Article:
The World has witnessed a decline in sperm counts over the last five decades. Studies conducted between 1930 and 1991 were based on parameters such as mean sperm density and mean seminal volume. An objective analysis of the results showed 20% drop in seminal volume and a significant 58% decline in mean sperm density from 1940 to 1990. Similarly, there are additional evidences that semen quality has also dropped considerably in the last 20 years which suggest a positive correlation between semen production and quality. It has been proposed that the sudden decline might not be unconnected with exposure to chemicals, radiation, heat and heavy metals. Additionally, DNA fragmentation during spermatogenesis can be influenced by environmental estrogen and pesticides. The toxic effect of heavy metals can also be a factor in male infertility. Constant exposure to lead for instance, without safety measures, predisposes such individuals to low fertility. Studies have confirmed that high amount of lead can hamper the sperm in performing its foremost functions, i.e., binding and fertilization of the egg. Another prominent environmental pollutant is bisphenol—A (BPA) which is used in food packaging and the production of industrial materials. BPA is a known endocrine disruptor possessing weak estrogenic and anti-androgenic activities. Findings have shown that it can impair male reproductive functions. According to a recent in vitro study on mouse spermatozoa, BPA concentration of 100 µM had a negative effect on motility, acrosome reaction, fertilization and embryonic development [27,28,29].
Furthermore, cigarette smoke is a common somatic cell carcinogen and mutagen, and may adversely affect male reproduction factors. Quite number of studies have confirmed the debilitating effect of smoking on sperm quality most especially sperm concentration, morphology and motility. Close et al. (1990) in a study on sperm penetration concluded that poor sperm function can be associated with cigarette smoking. Likewise, paternal smoking has a positive correlation with a major proportionate increase in spermatozoa with DNA damage [30]. Decline in sperm profile over the decades is strongly correlated with industrial development. It is an undisputable fact that the more we adopt a lifestyle that impairs normal physiological processes, the more the alterations in the synthesis of important hormones and proteins including the spermatozoa. Several analyses of industrial wastes have confirmed the presence of heavy metals in high concentrations. However, few industrialists adhere to prescriptions of the regulators thereby exposing workers to poisonous chemicals, radiation and other risks.

5. Inflammation, Oxidative Stress and Male Fertility

Inflammation is a natural host response to microbial attack or tissue injury which ultimately results in restoration of tissue vasculature and functions [31,32]. Neutrophils are the first immune cells to reach the site of infection but macrophages play a major role in inflammatory response. High amount of prostaglandins PGE2, cytokines and nitric oxide (NO) are secreted by the macrophages and other stimulated inflammatory cells [32]. However, inflammation has been suspected to affect steroidogenesis and spermatogenesis. Sharp decreases in blood levels of testosterone and luteinizing hormone has been associated with inflammation [33,34]. In a study in which inflammation was stimulated by lipopolysaccharide (LPS), a significant decrease in testosterone levels was observed. This was attributed to low activity of a major regulator of steroidogenesis commonly referred to as Steroid Acute Regulatory (StAR) protein [35].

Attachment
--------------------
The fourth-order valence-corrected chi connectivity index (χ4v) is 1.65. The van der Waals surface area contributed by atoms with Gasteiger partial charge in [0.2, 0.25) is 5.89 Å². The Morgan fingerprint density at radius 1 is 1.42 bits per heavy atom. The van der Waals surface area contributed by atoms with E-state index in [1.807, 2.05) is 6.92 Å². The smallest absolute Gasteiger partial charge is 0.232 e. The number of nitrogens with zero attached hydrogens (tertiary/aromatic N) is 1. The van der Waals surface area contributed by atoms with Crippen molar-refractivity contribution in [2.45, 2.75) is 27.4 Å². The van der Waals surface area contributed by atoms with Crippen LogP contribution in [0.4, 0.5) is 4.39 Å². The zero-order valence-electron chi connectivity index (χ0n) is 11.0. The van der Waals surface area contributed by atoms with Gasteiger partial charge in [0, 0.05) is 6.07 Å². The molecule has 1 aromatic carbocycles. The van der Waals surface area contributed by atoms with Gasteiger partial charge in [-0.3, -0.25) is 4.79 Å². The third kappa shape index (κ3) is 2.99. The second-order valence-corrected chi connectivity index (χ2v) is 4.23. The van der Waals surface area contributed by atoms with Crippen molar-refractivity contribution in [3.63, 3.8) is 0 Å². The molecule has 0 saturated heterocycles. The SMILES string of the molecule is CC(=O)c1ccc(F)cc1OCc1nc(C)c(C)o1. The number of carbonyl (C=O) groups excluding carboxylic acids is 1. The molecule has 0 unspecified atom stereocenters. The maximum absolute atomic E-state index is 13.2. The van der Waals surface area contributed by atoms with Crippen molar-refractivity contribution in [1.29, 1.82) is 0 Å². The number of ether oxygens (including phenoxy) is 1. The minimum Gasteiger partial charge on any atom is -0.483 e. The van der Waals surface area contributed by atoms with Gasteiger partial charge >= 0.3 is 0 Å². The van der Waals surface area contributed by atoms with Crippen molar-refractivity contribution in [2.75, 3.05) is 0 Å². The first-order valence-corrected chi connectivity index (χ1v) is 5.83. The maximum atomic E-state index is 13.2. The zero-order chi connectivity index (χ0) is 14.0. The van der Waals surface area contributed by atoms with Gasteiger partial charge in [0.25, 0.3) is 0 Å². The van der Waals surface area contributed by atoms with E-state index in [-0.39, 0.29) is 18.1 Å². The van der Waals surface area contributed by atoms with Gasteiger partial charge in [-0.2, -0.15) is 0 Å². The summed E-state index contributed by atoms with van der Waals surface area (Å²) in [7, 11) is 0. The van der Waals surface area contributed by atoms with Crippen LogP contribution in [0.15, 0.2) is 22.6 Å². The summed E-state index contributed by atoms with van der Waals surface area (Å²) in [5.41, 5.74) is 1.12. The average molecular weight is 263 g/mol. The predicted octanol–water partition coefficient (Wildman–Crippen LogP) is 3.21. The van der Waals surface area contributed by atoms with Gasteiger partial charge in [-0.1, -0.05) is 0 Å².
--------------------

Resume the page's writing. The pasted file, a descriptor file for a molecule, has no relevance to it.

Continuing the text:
Likewise, there are evidences that inflammation enhanced spermatogenic arrest and inhibit processes of sperm maturation. Meanwhile, cell specificity effect of inflammation is difficult to explain. While spermatocyte and spermatids are the main targets of inflammation, spermatogonia seem to be spared [36]. Epididymis is another tissue that is affected by inflammation but it is not certain whether the epididymis is targeted or it is as a result of transferred effect of testicular attack. Essentially, inflammatory response is mediated by leucocytes which infiltrate the semen and secrete anti-sperm antibodies. Inflammatory reactions enhance rigidity of sperm flagella membrane by reducing the lipid component of the membrane. Sperm motility is thereby decreased causing sperm agglutination and astherozoospermia. Resultant defects in acrosome reaction incapacitate the sperm in penetrating the oolema. Also, sperm DNA integrity is compromised resulting in increased number of apoptotic sperm [37].
Nevertheless, evidences that suggest a link between inflammation and oxidative stress in the semen are many. Infertile men exhibiting high levels of ROS on semen are mostly diagnosed with a high level of pro-inflammatory cytokines and leucocyte invasion in their semen [38]. Although, some foreign pathogens such as bacteria may generate ROS themselves, leucocytes are perceived as the most important source of seminal ROS [25]. There are two ways in which leucocytes raise the levels of ROS, i.e., direct and indirect. They do so indirectly by producing inflammatory cytokines that enhance the levels of ROS. On the other hand, significant amount of ROS are produced directly when phagocytes are stimulated and phagocytosis begins. These ROS react with spermatozoa membrane and the attack leads to oxidative burst where the ratio of oxidants to antioxidants is very high. This condition of oxidative stress persists even after the pathogen has been removed [34].